Abdominal pain in IBS: A lack of omega-3 could be the culprit, says Taiwan study

By Cheryl Tay contact

- Last updated on GMT

Women are more likely than men to suffer from IBS, especially when it concerns the constipation-predominant type. ©iStock
Women are more likely than men to suffer from IBS, especially when it concerns the constipation-predominant type. ©iStock

Related tags: Essential fatty acid, Nutrition, Fatty acids

Lower levels of docosahexaenoic acid (DHA) and total omega-3 polyunsaturated fatty acids in plasma are associated with IBS symptoms in Asian females, a new study has shown.

Abdominal pain is a key symptom of IBS, which, according to several studies, has become more prevalent in Asia in recent years.

Despite further research into the condition and its symptoms, the pathophysiology of IBS remains a mystery.

What is known about it is that women are more likely than men to suffer from IBS, especially when it concerns the constipation-predominant type, and that essential fatty acid (EFA) malnutrition is among the theories that discuss the mechanism of IBS.

Researchers at several Taiwanese universities hypothesised that significant EFA deficiency could induce abdominal pain in IBS patients.

However, due to the different patterns in oral intake of EFAs across different cultures, they designed the current study to focus on the nutritional status of Asian female IBS patients.

They recruited 30 IBS patients and 39 healthy controls, and recorded their height, weight, waist size and age before using the 24-item Hamilton Depression Rating Scale on them.

They observed that IBS patients had higher proportions of plasma saturated fatty acids and monounsaturated fatty acids, as well as lower proportions of DHA and total omega-3 polyunsaturated fatty acids.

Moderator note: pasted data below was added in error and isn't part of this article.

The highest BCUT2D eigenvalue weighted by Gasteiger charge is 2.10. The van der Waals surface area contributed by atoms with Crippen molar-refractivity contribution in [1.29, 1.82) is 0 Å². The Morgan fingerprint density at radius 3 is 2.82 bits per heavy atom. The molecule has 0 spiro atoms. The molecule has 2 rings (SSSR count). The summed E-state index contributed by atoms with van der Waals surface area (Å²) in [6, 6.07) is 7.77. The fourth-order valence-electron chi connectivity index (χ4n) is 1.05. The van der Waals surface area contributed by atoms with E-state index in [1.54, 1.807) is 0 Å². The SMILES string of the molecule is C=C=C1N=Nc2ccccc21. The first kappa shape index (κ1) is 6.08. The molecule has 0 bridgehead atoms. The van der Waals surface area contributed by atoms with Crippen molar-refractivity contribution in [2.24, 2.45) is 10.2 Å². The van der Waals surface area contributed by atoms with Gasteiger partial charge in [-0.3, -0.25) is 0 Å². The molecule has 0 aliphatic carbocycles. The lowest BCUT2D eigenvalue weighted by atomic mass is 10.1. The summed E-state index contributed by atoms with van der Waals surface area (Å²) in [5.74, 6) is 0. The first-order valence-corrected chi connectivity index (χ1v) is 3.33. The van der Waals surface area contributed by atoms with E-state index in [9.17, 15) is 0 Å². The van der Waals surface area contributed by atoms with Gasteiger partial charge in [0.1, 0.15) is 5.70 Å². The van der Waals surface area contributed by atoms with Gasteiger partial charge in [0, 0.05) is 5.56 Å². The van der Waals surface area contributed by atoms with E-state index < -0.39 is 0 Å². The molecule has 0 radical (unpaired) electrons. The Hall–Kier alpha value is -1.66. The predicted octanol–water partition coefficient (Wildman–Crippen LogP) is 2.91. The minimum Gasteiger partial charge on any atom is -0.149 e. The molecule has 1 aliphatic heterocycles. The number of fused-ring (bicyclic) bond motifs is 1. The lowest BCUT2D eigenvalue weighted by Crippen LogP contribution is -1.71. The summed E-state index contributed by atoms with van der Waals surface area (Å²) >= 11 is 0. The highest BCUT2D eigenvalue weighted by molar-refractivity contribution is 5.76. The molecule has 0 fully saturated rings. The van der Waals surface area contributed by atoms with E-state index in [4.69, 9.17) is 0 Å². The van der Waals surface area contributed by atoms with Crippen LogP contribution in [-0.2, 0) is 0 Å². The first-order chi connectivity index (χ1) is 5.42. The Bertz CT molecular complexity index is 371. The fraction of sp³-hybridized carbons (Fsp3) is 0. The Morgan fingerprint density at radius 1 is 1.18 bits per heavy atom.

Depression impact

"Compared with the controls, our patients with IBS had higher proportions of SFAs and MUFAs and lower DHA and total n-3 in plasma. The relatively low PUFA levels in plasma may have enhanced the endogenous synthesis of SFAs and MUFAs,"​ they wrote.

The IBS patients also exhibited a higher prevalence of depression, an observation in line with previous studies.

Depression and anxiety can raise the risk of developing IBS, as polyunsaturated fatty acids are play a major role in the brain cell membrane's neurotransmission and immunological regulation.

Furthermore, anti-depressive treatment and omega-3 intake has been shown to alleviate depression.

Still, the researchers wrote that "further interventional research must be conducted to test this hypothesis"​.

They then concluded: "Short-term higher proportions of plasma saturated fatty acids and monounsaturated fatty acids, and lower proportions of DHA and total omega-3 polyunsaturated fatty acids in plasma (are among) the unique symptoms of IBS.

"However, the causality of this association needs to be confirmed in further studies."

 

Source: Medicine

http://dx.doi.org/10.1097/MD.0000000000009094

"Fatty acid components in Asian female patients with irritable bowel syndrome"

Authors: Chian Sem Chua, et al.

Related topics: Nutrition

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